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There’s that wonderful feeling when you try an author for the first time, and as you read you realize you need to seek out much more by them. (If your ‘to read’ pile is as large as mine, this may also cause frustration at there being so few hours in the day.) Someone recommended I try Paul Park, this story was free online, and within the first few paragraphs I knew I had to include this here.

Time travel is plentiful. “I would have liked to have gone early, when it was first opened up. Nowadays whenever you go, you’re liable to be caught in the same pan-cultural snarl: We just can’t keep our hands off, and as a result, Cuba has invaded prehistoric Texas, the Empire of Ashok has become a Chinese client state, and Napoleon is in some kind of indirect communication with Genghis Khan. They plan to attack Russia in some vast temporal pincer movement. In the meantime, Burger Chef has opened restaurants in Edo, Samarkand and Thebes…”

It doesn’t matter that the narrator doesn’t turn up for eight paragraphs, because I love the descriptions of the fully colonised past. First-century Palestine is like a cultural ground zero: nothing but taxi cabs and soft-drink stands, and confused and frightened people.” “Adolf Hitler, for example, has survived attempts on his life every 15 minutes between 1933 and 1945.” “These days it requires diplomatic pressure just to get people to do what they’re supposed to. It is only by promising the Confederate government $10,000,000 in new loans that the World Bank can persuade Lee to attack at Gettysburg at all.”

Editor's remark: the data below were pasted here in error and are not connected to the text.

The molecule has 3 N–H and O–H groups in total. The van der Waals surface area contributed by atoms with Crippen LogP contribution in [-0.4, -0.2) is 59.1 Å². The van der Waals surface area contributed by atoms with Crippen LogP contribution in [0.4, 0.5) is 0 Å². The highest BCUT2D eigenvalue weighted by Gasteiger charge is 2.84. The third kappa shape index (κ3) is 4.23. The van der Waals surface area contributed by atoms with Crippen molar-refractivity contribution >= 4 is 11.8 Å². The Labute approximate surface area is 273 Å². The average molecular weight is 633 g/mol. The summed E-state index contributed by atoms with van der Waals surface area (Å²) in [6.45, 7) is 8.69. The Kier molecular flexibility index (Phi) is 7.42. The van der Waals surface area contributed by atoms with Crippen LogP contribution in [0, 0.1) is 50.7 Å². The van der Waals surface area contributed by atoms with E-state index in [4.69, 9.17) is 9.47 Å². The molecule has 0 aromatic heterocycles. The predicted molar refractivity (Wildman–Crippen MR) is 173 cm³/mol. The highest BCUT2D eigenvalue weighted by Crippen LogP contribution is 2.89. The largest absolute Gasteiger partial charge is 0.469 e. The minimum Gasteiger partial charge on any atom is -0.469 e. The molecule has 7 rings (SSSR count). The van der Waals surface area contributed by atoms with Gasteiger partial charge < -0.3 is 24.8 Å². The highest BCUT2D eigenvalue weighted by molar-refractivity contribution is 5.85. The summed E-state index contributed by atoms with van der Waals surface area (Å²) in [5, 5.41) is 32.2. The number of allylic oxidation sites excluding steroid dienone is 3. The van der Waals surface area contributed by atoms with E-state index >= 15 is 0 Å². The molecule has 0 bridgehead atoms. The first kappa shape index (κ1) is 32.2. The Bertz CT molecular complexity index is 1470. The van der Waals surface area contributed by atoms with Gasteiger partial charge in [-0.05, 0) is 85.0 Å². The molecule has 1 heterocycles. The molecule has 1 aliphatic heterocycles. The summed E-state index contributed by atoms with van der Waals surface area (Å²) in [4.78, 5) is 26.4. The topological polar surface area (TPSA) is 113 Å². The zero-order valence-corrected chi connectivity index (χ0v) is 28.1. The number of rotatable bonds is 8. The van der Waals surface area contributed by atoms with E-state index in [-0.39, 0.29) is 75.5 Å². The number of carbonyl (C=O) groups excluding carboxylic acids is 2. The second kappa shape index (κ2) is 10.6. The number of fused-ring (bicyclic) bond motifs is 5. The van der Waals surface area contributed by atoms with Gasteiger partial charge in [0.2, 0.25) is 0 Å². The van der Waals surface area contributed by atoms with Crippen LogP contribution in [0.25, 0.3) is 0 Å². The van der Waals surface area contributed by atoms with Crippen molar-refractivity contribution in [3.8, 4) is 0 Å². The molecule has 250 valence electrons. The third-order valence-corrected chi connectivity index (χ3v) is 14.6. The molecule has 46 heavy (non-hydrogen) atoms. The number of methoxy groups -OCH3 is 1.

Anyway, the rest of the story. The protagonist travels to Paleolithic Spain, where there’s the dictatorship of San Juan de la Cruz. He’s trying to track down his ex-girlfriend Suzanne for a reconciliation, but he hasn’t been able to reach her for a while and the signs aren’t good.

The story and the tactile descriptions are effective. This could have been a perfectly good story set in the modern world, with the protagonist tracking down an ex-girlfriend who’s working in a less developed environment. But the time travel aspect takes one of the themes of the story, the protagonist trying to rectify a past that can’t be changed, and has this theme seared into the very setting. Because you’re always seeing throwaway details of the time travel, the protagonist’s actions are seen as a microcosm for the universe as a whole. Just as Lee must go to Gettysburg, no matter the impediments, the history between the protagonist and Suzanne will always be there.

Plus, as I might have intimated already, the descriptions of this time-travelled setting are great fun.

The Tourist by Paul Park

Availability: free online, print

Word count: 7,400

First published: Interzone #80, Feb 1994

Where to find it: freely available on Infinity Plus here

The Best of Interzone, edited by David Pringle, 1997, Voyager / HarperCollins

If Lions Could Speak and other stories, collection, 2002, Cosmos Books / Wildside Press

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